Sunday, January 25, 2009

More Papers, More Books, and BOSS

It was hard getting work done during the holidays, but I have made a few advances nonetheless. As per the title, a few more papers have agreed to print my Texas Perimeter Hike column, I have read or started a few more books, and finally, I have submitted my name for an outdoor survival school scholarship.

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I am pleased to announce that my hometown newspaper the Corpus Christi Caller-Times has agreed to run my future column. In a bizarre twist, my contact person is Cynthia Wilson, formerly Cynthia Arbuckle, of W.B. Ray High School fame. She didn’t reveal her secret identity until the end of our first phone conversation, but I had suspected that it was her all along. In addition, I have garnered the support of the Clifton Record. To both of these papers, I thank you for your support and willingness to take a chance on me and this project.

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I have also been doing some reading, both historical and fictional, going back in time to get a feeling for what once was in the different regions of Texas. I recently finished The Captured by Scott Zesch which details the lives of abducted child settlers by Native Americans, mainly the Apache and Comanche peoples. The author’s distant uncle Adolph Korn, himself an abductee, inspired the research into what these captured children endured and the times in which they lived. Because of the perimeter hike, I became especially interested in the landscape of the Panhandle, a favorite meeting ground of the evasive warrior-nomads. The perimeter also passes within fifty miles of the farm of Dot and Banc Babb, two of the children featured in Zesch’s research. A fascinating and lively book, The Captured will have you longing for those fearsome times, which, truth be told, took place not so long ago.

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I have also started both Lonesome Dove by Larry McMurtry (why, oh why, have I waited so long?) and Lone Star Nation by H.W. Brands. I am only a few pages into Lonesome Dove, but it promises to be an epic journey after my own heart. With an eye on the perimeter, I hope to rediscover the cattle trail “used” by Augustus McCrae. Lone Star Nation on the other hand is addressing Texas history with a wonderfully entertaining style. Brands’s facts are every bit as engaging as McMurtry’s fiction, illuminating and spotlighting our Texas forebears and the clash of cultures that took place leading up to the forming of the republic and, ultimately, the state.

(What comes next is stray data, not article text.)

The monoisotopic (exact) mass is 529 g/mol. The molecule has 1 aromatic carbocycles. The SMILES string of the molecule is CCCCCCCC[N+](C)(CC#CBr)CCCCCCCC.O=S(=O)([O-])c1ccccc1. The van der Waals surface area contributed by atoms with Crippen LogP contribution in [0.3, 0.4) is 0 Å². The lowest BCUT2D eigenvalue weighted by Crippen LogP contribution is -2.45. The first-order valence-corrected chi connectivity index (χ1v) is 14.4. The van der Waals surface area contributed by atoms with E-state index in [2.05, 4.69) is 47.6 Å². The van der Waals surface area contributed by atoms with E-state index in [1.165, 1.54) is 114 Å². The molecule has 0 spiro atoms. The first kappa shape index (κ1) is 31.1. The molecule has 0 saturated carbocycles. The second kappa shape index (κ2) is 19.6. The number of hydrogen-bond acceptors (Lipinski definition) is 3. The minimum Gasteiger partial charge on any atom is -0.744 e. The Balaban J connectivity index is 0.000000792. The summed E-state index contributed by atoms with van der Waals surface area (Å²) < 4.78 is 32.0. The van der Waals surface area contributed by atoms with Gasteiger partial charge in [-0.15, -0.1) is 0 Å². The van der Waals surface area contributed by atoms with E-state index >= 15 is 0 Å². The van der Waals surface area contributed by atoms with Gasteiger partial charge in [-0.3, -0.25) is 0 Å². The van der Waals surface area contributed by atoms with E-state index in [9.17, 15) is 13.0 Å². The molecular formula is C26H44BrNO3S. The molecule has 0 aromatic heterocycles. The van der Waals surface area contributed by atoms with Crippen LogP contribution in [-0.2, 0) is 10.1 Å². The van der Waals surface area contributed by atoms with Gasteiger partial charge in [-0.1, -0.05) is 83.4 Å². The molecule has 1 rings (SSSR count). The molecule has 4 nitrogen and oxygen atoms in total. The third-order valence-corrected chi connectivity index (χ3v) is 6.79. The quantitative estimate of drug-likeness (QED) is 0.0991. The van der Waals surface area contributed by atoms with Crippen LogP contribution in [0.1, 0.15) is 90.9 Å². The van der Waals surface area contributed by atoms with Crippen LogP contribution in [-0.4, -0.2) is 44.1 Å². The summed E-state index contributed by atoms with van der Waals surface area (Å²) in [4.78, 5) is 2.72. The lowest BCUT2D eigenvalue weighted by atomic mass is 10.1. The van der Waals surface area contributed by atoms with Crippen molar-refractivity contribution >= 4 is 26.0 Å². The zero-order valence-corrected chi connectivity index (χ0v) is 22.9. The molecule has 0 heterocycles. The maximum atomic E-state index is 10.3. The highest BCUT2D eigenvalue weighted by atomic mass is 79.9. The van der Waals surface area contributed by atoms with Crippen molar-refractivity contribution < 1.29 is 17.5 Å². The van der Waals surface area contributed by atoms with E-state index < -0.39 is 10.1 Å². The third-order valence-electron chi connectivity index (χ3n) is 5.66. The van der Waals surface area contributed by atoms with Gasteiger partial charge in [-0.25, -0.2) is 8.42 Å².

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Lastly, I have added a new element to an already heaping project. I have applied for the David Buschow Memorial Scholarship to attend a Boulder Outdoor Survival School Field Course. The BOSS staff trains participants to survive in the Utah desert. The course is intended to be rigorous, mentally as well as physically challenging. It lasts twenty-eight days, and by the end, participants are expected to have a fundamental grasp of how to survive in the middle of nowhere. Water location, campsite location, and fire making are part of it, but the tougher part, working through “the wall” of your fatigue, hiking fifteen to thirty miles with little food and water, and figuring out just how to make things work, either makes or breaks its participants.

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I’ll hear back from BOSS toward the end of February. In the meantime, I’ve trying to improve my physical health. One of the things BOSS grades you on before starting is the Cooper 1.5-Mile Running Test. After a few trials, I have fallen comfortably within the “Good” range for 30 to 39 year olds. (I can’t believe I’m in the 30 to 39 bracket!) I’m also doing push-ups, crunches, sit-ups, and stretching, as well as jumping rope and hiking. The exercise feels good.

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There is much that remains to be done, and I will continue to update periodically to let you know where I am. For the moment, that’s all from the preparatory side of the Texas Perimeter Hike.

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Until next time, travelers… stay tuned.

1 comment:

kodecharlie said...

Interesting. If you get to McMurtry's sequel "Comanche Moon",
you'll find plenty of references
to the Texas panhandle, and in particular, to Palo Duro Canyon --
west of Ft. Worth by a couple of hours, I believe. It was
one of the campgrounds of the
Comanche, I think. Another thought
is that you may actually want your
own teepee -- maybe these nomadic
peoples were onto something when
it comes to surviving in the arid
plains of north Texas. Charlie